To sum it up briefly though, Mata’s simple passing lane to Drogba was a combination of runs and movement that happened two or three passes before the ball found Mata’s foot. And while many critique Lampard for selfish slow play, it was his run away from the ball that opened the lane.

    This was the kind of play we expected from Chelsea all season long and though not doing it earlier has cost them trophies, coming along now should secure passage to the quarterfinals.

John Terry

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    Let’s face it, Chelsea actually had an OK game against Napoli the first time around, but if it were not for some woeful midfield defending (uh hum, Raul Meireles) and momentary lapses by the back line, Chelsea should have escaped with a 1-1 draw at worst.

    Though it is never alright to make excuses about injuries (after all, great teams are usually the deepest), it is difficult to argue that the absence of John Terry was not the biggest fact in that loss, as well as Villas-Boas’ sacking.

    Terry is more than just a top-five defender in the league. He is more than the captain. He is even more than the heart of the team.

    Terry embodies the Chelsea spirit in its totality. He is a gritty hard-nosed tackler who never backs down from any kind of challenge and does not concern himself with the appearance of the victory as long as he gets one.

    He will routinely clear balls off the line, get up big on set pieces and knock down the opposition's star. He will rarely if ever make a run past the halfway line, play a precise and beautiful ball over the top or even touch it more than twice in a row. But no one could make a case that his style does not work.

    Edinson Cavani and Ezequiel Lavezzi were allowed to move with far too much space last time, allowing them to muscle in and create. This will not be the case in today’s match.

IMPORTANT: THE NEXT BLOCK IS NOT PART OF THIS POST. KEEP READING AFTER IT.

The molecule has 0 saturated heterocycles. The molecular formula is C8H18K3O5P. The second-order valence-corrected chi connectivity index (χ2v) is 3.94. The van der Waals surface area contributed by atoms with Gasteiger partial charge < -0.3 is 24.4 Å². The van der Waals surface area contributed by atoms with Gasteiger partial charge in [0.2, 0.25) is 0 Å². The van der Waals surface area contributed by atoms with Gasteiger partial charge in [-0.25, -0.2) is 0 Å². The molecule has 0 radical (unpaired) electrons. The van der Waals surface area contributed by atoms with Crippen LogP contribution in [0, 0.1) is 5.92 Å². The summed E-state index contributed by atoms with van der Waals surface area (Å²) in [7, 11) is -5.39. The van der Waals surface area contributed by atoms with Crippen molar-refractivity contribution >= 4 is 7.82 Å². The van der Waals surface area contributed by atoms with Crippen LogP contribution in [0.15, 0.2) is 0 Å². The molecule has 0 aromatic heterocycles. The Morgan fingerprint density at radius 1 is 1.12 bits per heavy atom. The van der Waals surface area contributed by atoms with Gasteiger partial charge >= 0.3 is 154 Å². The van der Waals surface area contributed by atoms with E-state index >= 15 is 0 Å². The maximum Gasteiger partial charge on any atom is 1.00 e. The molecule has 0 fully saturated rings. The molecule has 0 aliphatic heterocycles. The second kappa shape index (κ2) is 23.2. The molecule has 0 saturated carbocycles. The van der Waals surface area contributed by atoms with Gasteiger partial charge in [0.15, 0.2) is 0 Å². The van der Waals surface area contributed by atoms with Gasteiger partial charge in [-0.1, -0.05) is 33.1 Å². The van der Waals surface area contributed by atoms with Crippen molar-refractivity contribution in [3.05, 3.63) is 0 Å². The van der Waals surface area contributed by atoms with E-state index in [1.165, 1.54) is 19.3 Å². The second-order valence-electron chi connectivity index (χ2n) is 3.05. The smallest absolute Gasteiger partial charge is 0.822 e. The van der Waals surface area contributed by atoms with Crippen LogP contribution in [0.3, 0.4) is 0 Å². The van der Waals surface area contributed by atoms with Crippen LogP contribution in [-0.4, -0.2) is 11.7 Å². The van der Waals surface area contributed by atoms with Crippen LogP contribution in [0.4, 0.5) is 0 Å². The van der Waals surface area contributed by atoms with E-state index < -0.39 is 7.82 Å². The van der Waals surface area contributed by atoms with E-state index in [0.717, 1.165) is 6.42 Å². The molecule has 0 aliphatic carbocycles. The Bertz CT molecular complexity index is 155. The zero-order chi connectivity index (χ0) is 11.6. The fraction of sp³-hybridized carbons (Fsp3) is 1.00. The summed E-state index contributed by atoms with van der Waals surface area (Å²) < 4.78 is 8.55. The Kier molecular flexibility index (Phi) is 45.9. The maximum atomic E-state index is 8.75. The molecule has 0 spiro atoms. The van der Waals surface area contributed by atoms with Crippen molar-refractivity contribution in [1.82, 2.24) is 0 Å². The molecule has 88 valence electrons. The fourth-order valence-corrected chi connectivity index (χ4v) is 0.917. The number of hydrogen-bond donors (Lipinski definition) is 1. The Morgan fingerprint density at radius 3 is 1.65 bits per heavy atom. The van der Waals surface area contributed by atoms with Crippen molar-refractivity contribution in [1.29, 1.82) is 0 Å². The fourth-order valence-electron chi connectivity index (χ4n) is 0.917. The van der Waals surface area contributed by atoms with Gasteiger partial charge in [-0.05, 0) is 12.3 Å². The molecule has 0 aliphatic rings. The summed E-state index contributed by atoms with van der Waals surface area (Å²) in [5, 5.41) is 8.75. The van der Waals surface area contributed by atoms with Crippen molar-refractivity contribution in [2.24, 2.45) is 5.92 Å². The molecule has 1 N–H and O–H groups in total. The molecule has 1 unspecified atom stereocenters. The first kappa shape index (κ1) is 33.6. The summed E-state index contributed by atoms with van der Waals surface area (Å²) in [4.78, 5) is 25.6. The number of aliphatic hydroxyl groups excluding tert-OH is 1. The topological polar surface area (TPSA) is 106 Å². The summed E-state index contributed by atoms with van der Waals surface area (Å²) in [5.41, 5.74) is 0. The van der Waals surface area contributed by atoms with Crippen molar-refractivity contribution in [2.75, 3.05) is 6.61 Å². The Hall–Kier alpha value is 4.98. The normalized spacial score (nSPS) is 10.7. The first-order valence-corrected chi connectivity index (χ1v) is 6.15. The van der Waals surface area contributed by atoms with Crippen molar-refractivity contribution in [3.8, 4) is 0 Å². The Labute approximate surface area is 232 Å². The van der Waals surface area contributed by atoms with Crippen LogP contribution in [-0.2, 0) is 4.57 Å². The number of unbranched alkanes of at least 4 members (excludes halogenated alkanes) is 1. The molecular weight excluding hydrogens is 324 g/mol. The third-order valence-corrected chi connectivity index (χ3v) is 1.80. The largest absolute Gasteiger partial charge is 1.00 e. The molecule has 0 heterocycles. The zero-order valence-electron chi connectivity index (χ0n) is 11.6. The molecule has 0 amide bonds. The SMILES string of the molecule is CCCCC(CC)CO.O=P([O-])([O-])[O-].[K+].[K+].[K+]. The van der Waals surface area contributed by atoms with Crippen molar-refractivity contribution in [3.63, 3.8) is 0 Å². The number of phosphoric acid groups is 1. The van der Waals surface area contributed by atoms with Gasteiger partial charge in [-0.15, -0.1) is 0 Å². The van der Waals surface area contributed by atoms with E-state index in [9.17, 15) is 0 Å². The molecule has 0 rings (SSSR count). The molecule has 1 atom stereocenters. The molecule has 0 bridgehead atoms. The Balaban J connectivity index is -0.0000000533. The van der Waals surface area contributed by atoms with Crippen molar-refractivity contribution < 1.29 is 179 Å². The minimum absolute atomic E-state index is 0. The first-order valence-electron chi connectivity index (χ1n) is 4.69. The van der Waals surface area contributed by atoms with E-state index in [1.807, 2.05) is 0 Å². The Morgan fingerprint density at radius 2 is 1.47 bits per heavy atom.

Terry, if need be, will go shoulder to shoulder the very first time Cavani comes near him, peppering him with elbows and forearms, if for no other reason than to let him know it won’t be as easy this time around.

    He will not score, he will not make a tremendous play, and he will not have much direct impact on a game that will be played in the Napoli third. But when the final whistle sounds and Chelsea are on their way to the Champions League quarterfinals, it will be because of the legend himself—John Terry.

What Do You Think Will Be the Reason(s) Chelsea Advance to the Next Round?

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    It will not be an easy feat to overcome, but only needing two goals is not the worst possible scenario. Just last week, we all witnessed as Arsenal were a miskick away from doing the impossible by overcoming a four-goal deficit against an Italian team that has been better than Napoli on the season.

    So why do you think Chelsea will prevail and be headed to the quarterfinals?

    As always, please leave your comments below and thanks for reading!

     

    Follow me on Twitter: @thecriterionman